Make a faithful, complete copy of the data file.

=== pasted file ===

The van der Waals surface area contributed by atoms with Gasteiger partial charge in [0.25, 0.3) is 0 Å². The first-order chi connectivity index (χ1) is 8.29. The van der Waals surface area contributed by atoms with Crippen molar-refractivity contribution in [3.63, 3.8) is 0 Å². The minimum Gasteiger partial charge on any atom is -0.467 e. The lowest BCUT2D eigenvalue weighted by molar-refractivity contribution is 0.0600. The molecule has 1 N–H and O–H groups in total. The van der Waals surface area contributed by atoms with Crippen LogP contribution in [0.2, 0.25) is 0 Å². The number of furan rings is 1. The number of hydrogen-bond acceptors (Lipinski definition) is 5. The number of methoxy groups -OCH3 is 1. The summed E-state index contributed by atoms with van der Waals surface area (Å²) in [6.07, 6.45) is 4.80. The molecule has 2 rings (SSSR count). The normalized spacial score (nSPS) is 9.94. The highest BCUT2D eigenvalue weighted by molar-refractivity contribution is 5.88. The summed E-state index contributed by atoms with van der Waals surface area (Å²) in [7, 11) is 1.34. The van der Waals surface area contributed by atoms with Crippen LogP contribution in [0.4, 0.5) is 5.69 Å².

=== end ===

The van der Waals surface area contributed by atoms with Gasteiger partial charge in [0.25, 0.3) is 0 Å². The first-order chi connectivity index (χ1) is 8.29. The van der Waals surface area contributed by atoms with Crippen molar-refractivity contribution in [3.63, 3.8) is 0 Å². The minimum Gasteiger partial charge on any atom is -0.467 e. The lowest BCUT2D eigenvalue weighted by molar-refractivity contribution is 0.0600. The molecule has 1 N–H and O–H groups in total. The van der Waals surface area contributed by atoms with Crippen LogP contribution in [0.2, 0.25) is 0 Å². The number of furan rings is 1. The number of hydrogen-bond acceptors (Lipinski definition) is 5. The number of methoxy groups -OCH3 is 1. The summed E-state index contributed by atoms with van der Waals surface area (Å²) in [6.07, 6.45) is 4.80. The molecule has 2 rings (SSSR count). The normalized spacial score (nSPS) is 9.94. The highest BCUT2D eigenvalue weighted by molar-refractivity contribution is 5.88. The summed E-state index contributed by atoms with van der Waals surface area (Å²) in [7, 11) is 1.34. The van der Waals surface area contributed by atoms with Crippen LogP contribution in [0.4, 0.5) is 5.69 Å².